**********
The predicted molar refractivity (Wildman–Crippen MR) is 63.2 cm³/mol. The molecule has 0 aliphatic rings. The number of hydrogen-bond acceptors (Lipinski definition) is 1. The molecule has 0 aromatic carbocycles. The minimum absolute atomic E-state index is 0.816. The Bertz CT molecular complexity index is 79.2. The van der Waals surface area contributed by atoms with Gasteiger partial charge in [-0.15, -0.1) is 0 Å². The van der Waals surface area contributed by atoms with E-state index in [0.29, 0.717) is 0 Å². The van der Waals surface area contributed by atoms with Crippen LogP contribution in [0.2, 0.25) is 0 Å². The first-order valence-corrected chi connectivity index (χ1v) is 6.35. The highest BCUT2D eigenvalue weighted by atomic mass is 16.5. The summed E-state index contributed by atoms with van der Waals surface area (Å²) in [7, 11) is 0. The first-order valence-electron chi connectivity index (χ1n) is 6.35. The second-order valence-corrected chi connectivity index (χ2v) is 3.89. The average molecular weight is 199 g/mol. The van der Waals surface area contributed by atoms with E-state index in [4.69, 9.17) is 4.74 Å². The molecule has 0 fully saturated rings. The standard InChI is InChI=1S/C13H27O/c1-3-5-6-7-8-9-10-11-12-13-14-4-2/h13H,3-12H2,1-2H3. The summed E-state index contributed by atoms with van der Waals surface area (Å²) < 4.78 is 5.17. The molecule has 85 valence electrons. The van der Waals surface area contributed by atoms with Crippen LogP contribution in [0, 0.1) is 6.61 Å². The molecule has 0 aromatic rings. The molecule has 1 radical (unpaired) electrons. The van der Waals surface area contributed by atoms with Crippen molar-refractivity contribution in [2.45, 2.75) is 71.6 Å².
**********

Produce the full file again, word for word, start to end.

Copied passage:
The predicted molar refractivity (Wildman–Crippen MR) is 63.2 cm³/mol. The molecule has 0 aliphatic rings. The number of hydrogen-bond acceptors (Lipinski definition) is 1. The molecule has 0 aromatic carbocycles. The minimum absolute atomic E-state index is 0.816. The Bertz CT molecular complexity index is 79.2. The van der Waals surface area contributed by atoms with Gasteiger partial charge in [-0.15, -0.1) is 0 Å². The van der Waals surface area contributed by atoms with E-state index in [0.29, 0.717) is 0 Å². The van der Waals surface area contributed by atoms with Crippen LogP contribution in [0.2, 0.25) is 0 Å². The first-order valence-corrected chi connectivity index (χ1v) is 6.35. The highest BCUT2D eigenvalue weighted by atomic mass is 16.5. The summed E-state index contributed by atoms with van der Waals surface area (Å²) in [7, 11) is 0. The first-order valence-electron chi connectivity index (χ1n) is 6.35. The second-order valence-corrected chi connectivity index (χ2v) is 3.89. The average molecular weight is 199 g/mol. The van der Waals surface area contributed by atoms with E-state index in [4.69, 9.17) is 4.74 Å². The molecule has 0 fully saturated rings. The standard InChI is InChI=1S/C13H27O/c1-3-5-6-7-8-9-10-11-12-13-14-4-2/h13H,3-12H2,1-2H3. The summed E-state index contributed by atoms with van der Waals surface area (Å²) < 4.78 is 5.17. The molecule has 85 valence electrons. The van der Waals surface area contributed by atoms with Crippen LogP contribution in [0, 0.1) is 6.61 Å². The molecule has 0 aromatic rings. The molecule has 1 radical (unpaired) electrons. The van der Waals surface area contributed by atoms with Crippen molar-refractivity contribution in [2.45, 2.75) is 71.6 Å².